Thanks Jim! I had been swishing my brushes in OMS, then using Jack's Linseed Soap to clean my brushes. It workes pretty good. I ran out of Jack's, and I'm using Pink Soap now. I think it actually works a little better. I've been known to use Goop hand cleaner to clean my brushes with, and it works good too.

Donald
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Old 03-16-2012, 04:44 PM
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Re: Oil Painting In Cowboy Boots 101

Thank you very much, Jim! I'll make a note and try to remember the importance of squinting. As I squint at this photo and my painting, I can see a big difference in the highlights. Thanks for the input and the help! Looking forward to learning what comes next.
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Old 03-25-2012, 10:01 AM
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Re: Oil Painting In Cowboy Boots 101

Hi,

Here is my setup, composition, and painting for the still life project. Ya just got to LOVE cameras. When I took the photo of my painting, the blue reflected light on the apple just really POPPED out at you. It's not near that bright in person, it's much closer to the actual reflections I see in person, but not perfect.

Please ignore the clutter in my studio. It doubles as an airplane hangar for my radio controlled airplanes. I'm starting to sell some RC stuff because I don't fly much any more, so why keep it?

Later,
Don
PS: Bring on the C&Cs! I've got my rhino skin on.
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Old 03-25-2012, 02:28 PM
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Re: Oil Painting In Cowboy Boots 101

OH! FWIW, I was thinking about buying a tube of Indian Yellow since I don't own one. I like Shiva paints, and they have Indian Yellow at Dick Blick's. I checked the pigment and it is Hansa Yellow. I have a tube of Hansa Yellow Medium, so I used it in the painting above instead of the Lemon I've been using.

Donald.
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Old 03-25-2012, 09:53 PM
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Re: Oil Painting In Cowboy Boots 101

Great work, Donald! I like your set up, and the painting looks great! I really struggled with the reflected light and color when I did the still life. It looked much brighter in real life than in the photo I took of the still life. You did a really nice job with the painting. Love the pear!
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Old 03-26-2012, 07:02 AM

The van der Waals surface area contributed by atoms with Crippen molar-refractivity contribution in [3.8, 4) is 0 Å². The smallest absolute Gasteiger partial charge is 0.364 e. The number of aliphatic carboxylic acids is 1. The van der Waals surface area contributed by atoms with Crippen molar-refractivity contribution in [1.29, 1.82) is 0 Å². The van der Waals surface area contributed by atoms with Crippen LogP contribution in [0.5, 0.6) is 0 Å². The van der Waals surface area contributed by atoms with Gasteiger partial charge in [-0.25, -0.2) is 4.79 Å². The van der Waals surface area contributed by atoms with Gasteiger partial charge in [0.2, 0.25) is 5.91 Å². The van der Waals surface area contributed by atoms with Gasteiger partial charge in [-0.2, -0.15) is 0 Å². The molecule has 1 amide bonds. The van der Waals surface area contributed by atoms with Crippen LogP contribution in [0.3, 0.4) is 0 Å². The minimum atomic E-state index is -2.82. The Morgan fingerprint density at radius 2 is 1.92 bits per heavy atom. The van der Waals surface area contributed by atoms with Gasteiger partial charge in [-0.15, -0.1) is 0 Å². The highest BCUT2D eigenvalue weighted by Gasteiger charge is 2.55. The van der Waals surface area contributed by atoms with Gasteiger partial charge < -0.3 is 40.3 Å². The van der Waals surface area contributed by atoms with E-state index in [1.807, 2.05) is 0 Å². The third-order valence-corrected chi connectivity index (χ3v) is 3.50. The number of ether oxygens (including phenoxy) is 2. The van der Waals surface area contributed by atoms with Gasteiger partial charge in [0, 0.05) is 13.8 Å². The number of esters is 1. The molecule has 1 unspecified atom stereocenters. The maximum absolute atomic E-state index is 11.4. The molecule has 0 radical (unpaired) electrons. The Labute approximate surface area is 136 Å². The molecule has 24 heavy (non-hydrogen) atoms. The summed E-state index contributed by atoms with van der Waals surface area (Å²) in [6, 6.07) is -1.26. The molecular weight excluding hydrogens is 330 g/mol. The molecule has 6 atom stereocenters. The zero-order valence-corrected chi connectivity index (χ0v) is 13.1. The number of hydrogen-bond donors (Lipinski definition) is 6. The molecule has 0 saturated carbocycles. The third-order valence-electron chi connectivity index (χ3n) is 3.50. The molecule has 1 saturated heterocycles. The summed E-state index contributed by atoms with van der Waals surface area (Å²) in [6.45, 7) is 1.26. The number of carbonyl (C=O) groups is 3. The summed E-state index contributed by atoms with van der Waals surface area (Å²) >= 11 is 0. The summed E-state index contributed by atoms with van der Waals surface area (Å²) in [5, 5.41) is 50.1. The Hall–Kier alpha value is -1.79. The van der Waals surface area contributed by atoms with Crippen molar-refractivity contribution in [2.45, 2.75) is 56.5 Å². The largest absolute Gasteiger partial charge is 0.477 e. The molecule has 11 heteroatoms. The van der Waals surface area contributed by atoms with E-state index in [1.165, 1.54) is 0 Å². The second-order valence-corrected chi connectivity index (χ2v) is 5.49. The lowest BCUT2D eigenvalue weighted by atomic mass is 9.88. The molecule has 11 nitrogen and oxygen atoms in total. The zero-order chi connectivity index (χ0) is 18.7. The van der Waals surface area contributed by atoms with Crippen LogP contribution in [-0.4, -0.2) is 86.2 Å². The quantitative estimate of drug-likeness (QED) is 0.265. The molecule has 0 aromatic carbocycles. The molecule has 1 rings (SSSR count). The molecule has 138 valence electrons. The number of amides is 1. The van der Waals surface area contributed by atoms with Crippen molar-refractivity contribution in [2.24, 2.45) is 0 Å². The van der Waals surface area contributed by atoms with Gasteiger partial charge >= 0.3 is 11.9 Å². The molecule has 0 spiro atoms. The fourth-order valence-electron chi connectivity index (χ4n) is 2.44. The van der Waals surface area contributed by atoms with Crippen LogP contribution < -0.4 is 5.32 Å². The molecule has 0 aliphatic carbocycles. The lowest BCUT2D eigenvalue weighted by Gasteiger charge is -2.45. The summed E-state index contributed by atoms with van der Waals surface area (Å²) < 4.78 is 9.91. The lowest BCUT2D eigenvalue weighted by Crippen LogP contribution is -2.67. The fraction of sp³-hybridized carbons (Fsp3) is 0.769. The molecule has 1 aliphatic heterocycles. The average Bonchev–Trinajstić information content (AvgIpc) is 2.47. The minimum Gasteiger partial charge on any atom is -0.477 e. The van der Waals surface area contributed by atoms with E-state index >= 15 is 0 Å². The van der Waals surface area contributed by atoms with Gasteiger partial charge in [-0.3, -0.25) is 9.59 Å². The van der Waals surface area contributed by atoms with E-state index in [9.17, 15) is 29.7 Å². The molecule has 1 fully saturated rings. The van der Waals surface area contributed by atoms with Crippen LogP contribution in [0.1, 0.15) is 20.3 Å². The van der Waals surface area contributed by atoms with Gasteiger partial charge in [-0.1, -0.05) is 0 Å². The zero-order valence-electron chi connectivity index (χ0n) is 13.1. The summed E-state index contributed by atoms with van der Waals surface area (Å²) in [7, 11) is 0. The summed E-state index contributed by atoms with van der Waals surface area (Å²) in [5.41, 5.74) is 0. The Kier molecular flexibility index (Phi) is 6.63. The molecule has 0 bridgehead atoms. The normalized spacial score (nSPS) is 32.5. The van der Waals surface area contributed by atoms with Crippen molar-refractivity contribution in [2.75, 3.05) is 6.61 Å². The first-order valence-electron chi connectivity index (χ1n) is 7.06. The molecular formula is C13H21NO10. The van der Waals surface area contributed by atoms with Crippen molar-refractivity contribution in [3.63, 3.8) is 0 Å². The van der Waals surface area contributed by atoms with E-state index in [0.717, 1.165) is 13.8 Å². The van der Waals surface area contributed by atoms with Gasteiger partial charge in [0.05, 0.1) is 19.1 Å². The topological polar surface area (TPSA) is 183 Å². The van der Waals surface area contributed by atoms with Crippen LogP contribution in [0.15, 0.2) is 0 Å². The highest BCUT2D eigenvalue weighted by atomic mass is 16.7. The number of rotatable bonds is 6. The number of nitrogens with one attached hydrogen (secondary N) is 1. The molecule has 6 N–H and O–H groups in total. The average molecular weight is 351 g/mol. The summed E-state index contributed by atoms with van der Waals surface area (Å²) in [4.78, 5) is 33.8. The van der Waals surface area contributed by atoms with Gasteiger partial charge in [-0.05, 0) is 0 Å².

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Re: Oil Painting In Cowboy Boots 101

Thanks Jenna! I've not worked with Hansa Yellow before. I normally use Cad, or Lemon, and I don't really like the lemon, it's too pale for my tastes. I do like the Hansa Yellow Medium though. It's darker than a regular yellow, but a little white and it turns into a nice yellow.

Oh Great Wise and All Knowing Jim.... What's the next assignment? It's been a great class so far. I'm looking forward to the rest of it.

Donald
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Old 03-30-2012, 10:31 AM
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Re: Oil Painting In Cowboy Boots 101

Jim, I have a few questions for you. Been working on the project and have a set up just like yours (except my board on the right reflects green.).. How.. How in the world you do know when to stop? There are colors everywhere! Pinks, blues, greens, yellows, and browns all through the shadows. The reflections are full of color too, and they reflect into the shadows creating spots of light and color. My first attempt turned to mud trying to paint all the colors (and the pear got mushy.) I have one going now that is not very defined, because I thought I would just paint the color and ignore perfect shape and that might work. better.. But since each color relies on the one next to it, just how does one paint this? I see no way that I can put it all on the canvas. Can one?
Also.. I see no gray.. or true gray in the shadows, is this so? I would imagine that grays and blacks would appear if the subject was gray or black. Is this true for everything one paints? If that is the case then there is no such thing as being devoid of color when light is present?? Is this why artists say you don't need black (unless you have a man made black?) Does this tie into how a prism works and our eyes see things, (since there is no black or gray in the spectrum?)

Jim.. I know there are more than a few questions.. Sorry.. I'm a tad bit frustrated.. And wanting to start on the fourth attempt.. So how do you approach this?